How To Use Scent To Banish Cravings, Lower Inflammation, & Reduce Stress
I don’t know about you, but for me, certain smells — like freshly cut grass or the shampoo I used as a kid — can take me instantly back to a single memory or feeling.
And I’m not the only one, either. The famous novelist Marcel Proost famously wrote that the smell of a biscuit and tea transported him back to a childhood memory. Humankind has long known about the way that different scents can be tied to memories and brings about feelings of nostalgia on command.
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The Science of Scent
So, what explains this strong connection? Well, the olfactory bulb — a structure in the front area of our brain — is responsible for how we process smells. Smells are directly sent to the amygdala region of the brain responsible for processing emotional experiences and the hippocampus region of the brain responsible for associative learning. When you look at our other senses, like sight and touch, none of them quite as strong of a link to these specific areas of the brain.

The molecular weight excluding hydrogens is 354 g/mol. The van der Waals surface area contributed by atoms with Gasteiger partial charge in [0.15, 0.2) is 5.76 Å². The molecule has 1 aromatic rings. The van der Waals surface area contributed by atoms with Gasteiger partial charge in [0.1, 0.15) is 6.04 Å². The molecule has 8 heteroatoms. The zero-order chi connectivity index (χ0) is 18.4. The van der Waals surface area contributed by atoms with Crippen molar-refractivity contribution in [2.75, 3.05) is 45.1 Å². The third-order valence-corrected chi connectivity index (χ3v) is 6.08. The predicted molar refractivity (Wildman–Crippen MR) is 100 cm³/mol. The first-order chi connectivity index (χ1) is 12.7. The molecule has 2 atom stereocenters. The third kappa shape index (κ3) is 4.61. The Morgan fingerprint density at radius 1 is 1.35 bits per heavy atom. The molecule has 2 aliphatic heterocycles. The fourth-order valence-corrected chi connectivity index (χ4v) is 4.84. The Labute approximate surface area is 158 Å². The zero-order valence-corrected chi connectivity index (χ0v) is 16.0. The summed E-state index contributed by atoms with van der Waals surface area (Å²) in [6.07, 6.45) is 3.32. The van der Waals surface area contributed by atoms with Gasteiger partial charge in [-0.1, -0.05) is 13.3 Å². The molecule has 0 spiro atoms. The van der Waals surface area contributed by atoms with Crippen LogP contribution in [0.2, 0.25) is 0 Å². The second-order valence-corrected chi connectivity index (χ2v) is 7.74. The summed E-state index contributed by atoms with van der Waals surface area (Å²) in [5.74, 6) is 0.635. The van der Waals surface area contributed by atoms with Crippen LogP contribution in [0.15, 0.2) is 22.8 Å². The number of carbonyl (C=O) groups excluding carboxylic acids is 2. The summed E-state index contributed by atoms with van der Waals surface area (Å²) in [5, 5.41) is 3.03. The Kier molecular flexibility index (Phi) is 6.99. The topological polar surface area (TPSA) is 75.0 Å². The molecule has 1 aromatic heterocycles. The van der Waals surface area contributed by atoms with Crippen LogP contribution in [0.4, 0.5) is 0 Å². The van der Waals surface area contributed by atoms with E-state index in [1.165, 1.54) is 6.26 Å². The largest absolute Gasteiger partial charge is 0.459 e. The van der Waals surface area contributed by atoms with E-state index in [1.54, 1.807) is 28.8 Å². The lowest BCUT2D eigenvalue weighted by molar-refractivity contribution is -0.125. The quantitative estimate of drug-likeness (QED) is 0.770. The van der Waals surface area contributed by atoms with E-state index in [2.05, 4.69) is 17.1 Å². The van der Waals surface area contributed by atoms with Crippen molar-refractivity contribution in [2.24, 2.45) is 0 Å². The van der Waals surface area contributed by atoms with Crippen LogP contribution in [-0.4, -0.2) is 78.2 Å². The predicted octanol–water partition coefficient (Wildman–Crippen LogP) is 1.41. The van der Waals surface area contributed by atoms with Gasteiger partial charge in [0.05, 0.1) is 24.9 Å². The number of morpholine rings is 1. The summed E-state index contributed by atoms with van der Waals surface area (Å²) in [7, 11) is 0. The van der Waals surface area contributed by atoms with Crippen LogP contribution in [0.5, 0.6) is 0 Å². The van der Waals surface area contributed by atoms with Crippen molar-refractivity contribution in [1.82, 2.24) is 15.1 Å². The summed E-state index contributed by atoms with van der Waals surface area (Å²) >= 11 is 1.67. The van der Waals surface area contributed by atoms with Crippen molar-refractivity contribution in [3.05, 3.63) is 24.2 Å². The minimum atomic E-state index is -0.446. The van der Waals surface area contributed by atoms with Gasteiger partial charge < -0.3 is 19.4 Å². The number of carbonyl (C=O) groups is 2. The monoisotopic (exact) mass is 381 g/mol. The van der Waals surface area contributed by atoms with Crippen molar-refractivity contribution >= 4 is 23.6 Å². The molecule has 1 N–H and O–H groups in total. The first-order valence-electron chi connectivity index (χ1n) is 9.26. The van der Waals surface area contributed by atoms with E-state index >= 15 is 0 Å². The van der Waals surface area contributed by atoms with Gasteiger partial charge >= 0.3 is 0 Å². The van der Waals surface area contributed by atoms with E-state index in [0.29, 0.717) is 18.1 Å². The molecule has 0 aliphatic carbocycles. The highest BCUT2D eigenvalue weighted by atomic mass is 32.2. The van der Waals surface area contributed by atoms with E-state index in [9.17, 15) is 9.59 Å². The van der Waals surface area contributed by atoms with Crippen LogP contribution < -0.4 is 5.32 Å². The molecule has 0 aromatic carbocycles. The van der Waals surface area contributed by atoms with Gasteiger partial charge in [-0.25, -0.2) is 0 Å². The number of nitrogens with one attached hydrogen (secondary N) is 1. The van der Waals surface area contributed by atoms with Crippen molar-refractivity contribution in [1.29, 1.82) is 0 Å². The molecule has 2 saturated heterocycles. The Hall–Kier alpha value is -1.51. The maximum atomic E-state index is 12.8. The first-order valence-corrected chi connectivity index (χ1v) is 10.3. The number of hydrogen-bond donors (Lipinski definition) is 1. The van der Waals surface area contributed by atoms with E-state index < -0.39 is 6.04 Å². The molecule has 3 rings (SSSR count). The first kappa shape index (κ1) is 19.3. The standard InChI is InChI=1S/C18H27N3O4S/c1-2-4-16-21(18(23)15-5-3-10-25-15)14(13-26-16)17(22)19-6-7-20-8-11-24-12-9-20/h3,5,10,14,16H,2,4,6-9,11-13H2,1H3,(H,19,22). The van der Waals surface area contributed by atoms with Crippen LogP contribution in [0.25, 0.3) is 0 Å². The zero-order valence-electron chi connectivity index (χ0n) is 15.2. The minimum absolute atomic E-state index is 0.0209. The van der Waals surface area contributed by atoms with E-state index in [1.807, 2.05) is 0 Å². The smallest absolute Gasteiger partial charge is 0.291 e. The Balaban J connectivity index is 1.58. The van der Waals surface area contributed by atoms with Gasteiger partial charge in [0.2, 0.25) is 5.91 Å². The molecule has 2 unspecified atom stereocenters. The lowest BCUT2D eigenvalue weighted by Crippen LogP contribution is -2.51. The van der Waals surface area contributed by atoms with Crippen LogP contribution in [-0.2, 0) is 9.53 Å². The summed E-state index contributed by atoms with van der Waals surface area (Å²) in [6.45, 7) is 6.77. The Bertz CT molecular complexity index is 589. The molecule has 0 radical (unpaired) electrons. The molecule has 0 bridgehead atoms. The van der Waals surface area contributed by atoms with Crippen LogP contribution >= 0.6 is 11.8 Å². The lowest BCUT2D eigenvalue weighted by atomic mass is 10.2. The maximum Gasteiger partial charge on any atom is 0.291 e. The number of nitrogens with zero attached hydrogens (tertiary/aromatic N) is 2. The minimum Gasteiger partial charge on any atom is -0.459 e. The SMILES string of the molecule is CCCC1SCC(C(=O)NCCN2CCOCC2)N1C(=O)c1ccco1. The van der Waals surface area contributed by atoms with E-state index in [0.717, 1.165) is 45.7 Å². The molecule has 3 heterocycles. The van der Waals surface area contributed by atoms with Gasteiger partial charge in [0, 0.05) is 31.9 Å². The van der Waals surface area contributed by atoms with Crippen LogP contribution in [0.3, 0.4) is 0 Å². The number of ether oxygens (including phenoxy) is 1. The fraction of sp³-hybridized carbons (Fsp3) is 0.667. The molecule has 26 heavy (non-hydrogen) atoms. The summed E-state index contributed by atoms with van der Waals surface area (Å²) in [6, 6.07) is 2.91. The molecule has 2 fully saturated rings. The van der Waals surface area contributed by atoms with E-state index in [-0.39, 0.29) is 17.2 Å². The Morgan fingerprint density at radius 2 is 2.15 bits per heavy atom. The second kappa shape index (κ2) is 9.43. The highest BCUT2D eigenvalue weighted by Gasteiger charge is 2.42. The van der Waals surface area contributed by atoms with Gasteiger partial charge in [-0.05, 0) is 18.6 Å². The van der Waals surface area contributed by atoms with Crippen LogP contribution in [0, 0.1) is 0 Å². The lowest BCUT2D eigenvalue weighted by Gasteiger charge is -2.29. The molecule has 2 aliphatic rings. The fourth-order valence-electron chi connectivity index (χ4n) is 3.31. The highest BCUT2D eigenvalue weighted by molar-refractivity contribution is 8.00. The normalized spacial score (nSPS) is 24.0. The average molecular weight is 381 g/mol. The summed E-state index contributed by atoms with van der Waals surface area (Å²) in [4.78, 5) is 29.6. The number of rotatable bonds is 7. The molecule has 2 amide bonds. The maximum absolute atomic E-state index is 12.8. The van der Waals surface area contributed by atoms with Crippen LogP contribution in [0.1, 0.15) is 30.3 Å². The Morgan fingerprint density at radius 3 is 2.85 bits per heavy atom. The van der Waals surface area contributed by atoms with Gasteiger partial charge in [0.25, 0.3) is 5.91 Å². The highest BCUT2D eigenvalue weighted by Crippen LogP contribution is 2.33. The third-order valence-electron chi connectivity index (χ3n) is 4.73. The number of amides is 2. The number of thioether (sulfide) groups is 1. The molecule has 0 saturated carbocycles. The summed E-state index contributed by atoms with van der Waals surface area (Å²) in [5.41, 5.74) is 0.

This occurs with smells, but if the smell is also something you eat, the connection is even stronger. When you eat, the tiny molecules of food can travel into your nasal passage and cause an overlap in what our brain thinks is taste and what our brain thinks is smell. If you’re ever tried to eat when you have a congested nose, you may have noticed that food tastes a lot blander. This is that phenomenon in action.
Understanding Scent, Emotions, and Cravings
After reading the above, it probably won’t come as any surprise to learn that the smells of certain foods — and the fond memories associated with them — can make us crave them. For example, studies have shown that memories triggered by odors evoke more of an emotional response than memories provoked by other stimuli such as sight or sound.
You may be wondering why scent is such a strong sense. Well, it might have something to do with the fact that we develop our sense of smell in the womb and it’s one of our strongest senses in childhood. No wonder why we develop such strong emotional ties around smells and flavors! It is our strongest sense when we are creating the foundational memories that will determine our outlook on life.